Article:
BL- Antithrombotic drugs Flashcards Preview

BL/DD USMLE and Basics > BL- Antithrombotic drugs > Flashcards

Flashcards in BL- Antithrombotic drugs Deck (46):
1

interfere with the coagulation cascade and prevent thrombin formation.

Heparin and oral anticoagula

fibrinolytin--> thrombin--> fibrin

2

They lyse clots by increasing formation of plasmin

Fibrinolytic agents

fibrin--> plasmin-->degrade product

3

inhibit formation of platelet products or
block platelet adhesion preventing platelet aggregation and clot formation

. Anti-platelet agents.

4

Proteoglycan with sulfated polysaccharides of varying lengths (~12,000 daltons). Made from pig intestine.

Unfractionated Heparin

5

Depolymerized heparin- (~4500 daltons).
Better pharmkintetics

Low Molecular Weight Heparin (LMWH).

6

Synthetic pentasaccharide (5) corresponding to the minimal sequence in heparin for binding anti-thrombin.

Fondaparinux. (type of heprin)

binds antithromin 3

7

Examples of pathologic thrombi formation

Formation of thrombus in atrial fibrillation

Formation of deep vein thrombus (DVT)

Formation of thrombus on atherosclerotic plaque

8

Fibrin

required for a stable clot

9

Three types of heprin

Unfractionated Heparin
Low Molecular Weight Heparin (LMWH)
Fondaparinux

10

Current Heprin Concerns

shortage- sourced by China
contamintaion- chondroitin sulfate

11

What does Heprin bind?

Antithrombin 3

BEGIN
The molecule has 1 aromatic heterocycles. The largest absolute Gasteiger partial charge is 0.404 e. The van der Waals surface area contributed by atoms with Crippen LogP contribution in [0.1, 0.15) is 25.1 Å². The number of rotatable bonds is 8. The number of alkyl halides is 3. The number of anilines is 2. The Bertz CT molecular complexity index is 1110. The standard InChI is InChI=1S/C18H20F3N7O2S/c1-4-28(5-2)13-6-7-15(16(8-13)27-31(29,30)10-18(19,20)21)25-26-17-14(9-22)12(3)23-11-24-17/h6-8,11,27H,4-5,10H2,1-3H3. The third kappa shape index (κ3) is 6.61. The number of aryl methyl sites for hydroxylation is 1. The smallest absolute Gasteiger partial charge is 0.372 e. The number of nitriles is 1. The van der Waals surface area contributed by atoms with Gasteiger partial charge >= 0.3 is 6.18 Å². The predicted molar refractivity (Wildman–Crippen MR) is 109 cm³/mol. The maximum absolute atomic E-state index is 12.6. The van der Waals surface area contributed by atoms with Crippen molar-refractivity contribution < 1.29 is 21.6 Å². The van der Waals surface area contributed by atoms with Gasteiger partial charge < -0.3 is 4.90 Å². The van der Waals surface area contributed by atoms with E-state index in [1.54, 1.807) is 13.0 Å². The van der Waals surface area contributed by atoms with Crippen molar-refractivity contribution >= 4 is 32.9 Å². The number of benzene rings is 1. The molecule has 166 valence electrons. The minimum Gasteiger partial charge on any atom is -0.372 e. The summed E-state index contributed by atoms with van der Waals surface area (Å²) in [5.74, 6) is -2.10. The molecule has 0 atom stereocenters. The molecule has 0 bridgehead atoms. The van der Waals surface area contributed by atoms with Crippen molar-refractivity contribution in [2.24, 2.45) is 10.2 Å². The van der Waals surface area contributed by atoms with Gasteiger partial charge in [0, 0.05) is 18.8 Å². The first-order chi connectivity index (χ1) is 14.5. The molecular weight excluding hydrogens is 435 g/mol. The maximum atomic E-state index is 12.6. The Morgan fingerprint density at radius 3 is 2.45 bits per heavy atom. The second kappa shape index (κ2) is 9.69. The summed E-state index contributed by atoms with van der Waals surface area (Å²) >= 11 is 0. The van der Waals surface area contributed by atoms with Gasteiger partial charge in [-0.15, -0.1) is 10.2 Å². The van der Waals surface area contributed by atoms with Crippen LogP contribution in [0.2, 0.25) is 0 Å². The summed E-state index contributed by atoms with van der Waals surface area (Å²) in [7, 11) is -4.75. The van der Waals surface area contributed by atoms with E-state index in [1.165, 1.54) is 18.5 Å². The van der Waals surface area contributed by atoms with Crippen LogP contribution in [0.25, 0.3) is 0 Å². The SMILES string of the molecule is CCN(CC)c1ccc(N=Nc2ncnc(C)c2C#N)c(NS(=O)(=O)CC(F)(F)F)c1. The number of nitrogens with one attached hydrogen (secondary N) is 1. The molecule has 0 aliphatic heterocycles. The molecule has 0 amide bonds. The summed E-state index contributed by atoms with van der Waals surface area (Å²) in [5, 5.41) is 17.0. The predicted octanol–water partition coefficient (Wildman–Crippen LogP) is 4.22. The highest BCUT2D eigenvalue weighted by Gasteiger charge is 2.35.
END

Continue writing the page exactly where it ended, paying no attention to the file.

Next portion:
12

How does heprin work

helps antithromin 3 inactivate coag factors

13

______dependent differences in action of heparins

Size

14

Unfractionted heprin binds

AT-3
2a
10a

15

Low molecular weight heprin (LMWH ) binds

AT-3
10a

16

Unfractionted heprin route/pharmkinetics

IV or Sub-Q
Does not cross placenta
Unpredictable dose response
Requires hospital admission and monitoring.

17

LMWH and fondaparinux route/pharmkinetics

Administered sub-cutaneously

Better bioavailability, more predictable dose response, longer half-life

Less monitoring (outpatient)

18

Uses of Heparins

Coronary angioplasty
stent placement
Surgery requiring cardiopulmonary bypass
Kidney dialysis

19

Uses of Heparins
*Used with warfarin

Venous thrombosis*, pulmonary embolism* (heparins act rapidly)
(Abdominal surgery, hip and knee replacement)

20

Uses of Heparins
✪Used with fibrinolytics

myocardial infarction✪

21

Toxicity of Heparins

1. Bleeding
2. Heparin-induced thrombocytopenia
3. Allergic Reaction

22

a. Discontinue drug

b. Effects are reversed with protamine sulfate.

Toxicity of Heparins
Bleeding

23

Oral Anticoagulants

Warfarin

24

Pharmacokinetics of Warfarin

Rapidly absorbed
Good bioavailability
Long half-life
Slow onset of action

25

Warfarin Used to prevent

Venous thromboembolism (used with heparin)

Embolism in patients with prosthetic valves or atrial fibrillation

Stroke, recurrent infarctions

26

a. Low platelet count due to production of AB to plt factor 4/heparin complexes. ABs bind to plts and induce a pro-thrombotic state.

b. Less common with LMWH and fondaparinux